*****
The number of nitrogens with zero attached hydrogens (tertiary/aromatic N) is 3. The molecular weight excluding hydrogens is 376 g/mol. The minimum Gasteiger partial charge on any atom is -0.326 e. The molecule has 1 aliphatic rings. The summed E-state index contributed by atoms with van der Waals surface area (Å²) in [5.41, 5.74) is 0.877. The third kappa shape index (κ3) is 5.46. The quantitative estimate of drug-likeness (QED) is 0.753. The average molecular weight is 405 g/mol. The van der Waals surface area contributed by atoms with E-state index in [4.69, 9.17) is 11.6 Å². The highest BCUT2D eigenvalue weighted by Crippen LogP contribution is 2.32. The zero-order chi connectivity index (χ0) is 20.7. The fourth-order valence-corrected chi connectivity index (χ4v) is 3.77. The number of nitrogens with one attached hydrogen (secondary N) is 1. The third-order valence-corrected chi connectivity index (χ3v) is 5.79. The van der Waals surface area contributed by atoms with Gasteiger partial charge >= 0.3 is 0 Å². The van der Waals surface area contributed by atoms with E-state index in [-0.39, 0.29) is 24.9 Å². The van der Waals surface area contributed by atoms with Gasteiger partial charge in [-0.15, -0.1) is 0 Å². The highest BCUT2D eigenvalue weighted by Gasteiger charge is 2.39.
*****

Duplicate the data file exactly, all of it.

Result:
The number of nitrogens with zero attached hydrogens (tertiary/aromatic N) is 3. The molecular weight excluding hydrogens is 376 g/mol. The minimum Gasteiger partial charge on any atom is -0.326 e. The molecule has 1 aliphatic rings. The summed E-state index contributed by atoms with van der Waals surface area (Å²) in [5.41, 5.74) is 0.877. The third kappa shape index (κ3) is 5.46. The quantitative estimate of drug-likeness (QED) is 0.753. The average molecular weight is 405 g/mol. The van der Waals surface area contributed by atoms with E-state index in [4.69, 9.17) is 11.6 Å². The highest BCUT2D eigenvalue weighted by Crippen LogP contribution is 2.32. The zero-order chi connectivity index (χ0) is 20.7. The fourth-order valence-corrected chi connectivity index (χ4v) is 3.77. The number of nitrogens with one attached hydrogen (secondary N) is 1. The third-order valence-corrected chi connectivity index (χ3v) is 5.79. The van der Waals surface area contributed by atoms with Gasteiger partial charge >= 0.3 is 0 Å². The van der Waals surface area contributed by atoms with E-state index in [-0.39, 0.29) is 24.9 Å². The van der Waals surface area contributed by atoms with Gasteiger partial charge in [-0.15, -0.1) is 0 Å². The highest BCUT2D eigenvalue weighted by Gasteiger charge is 2.39.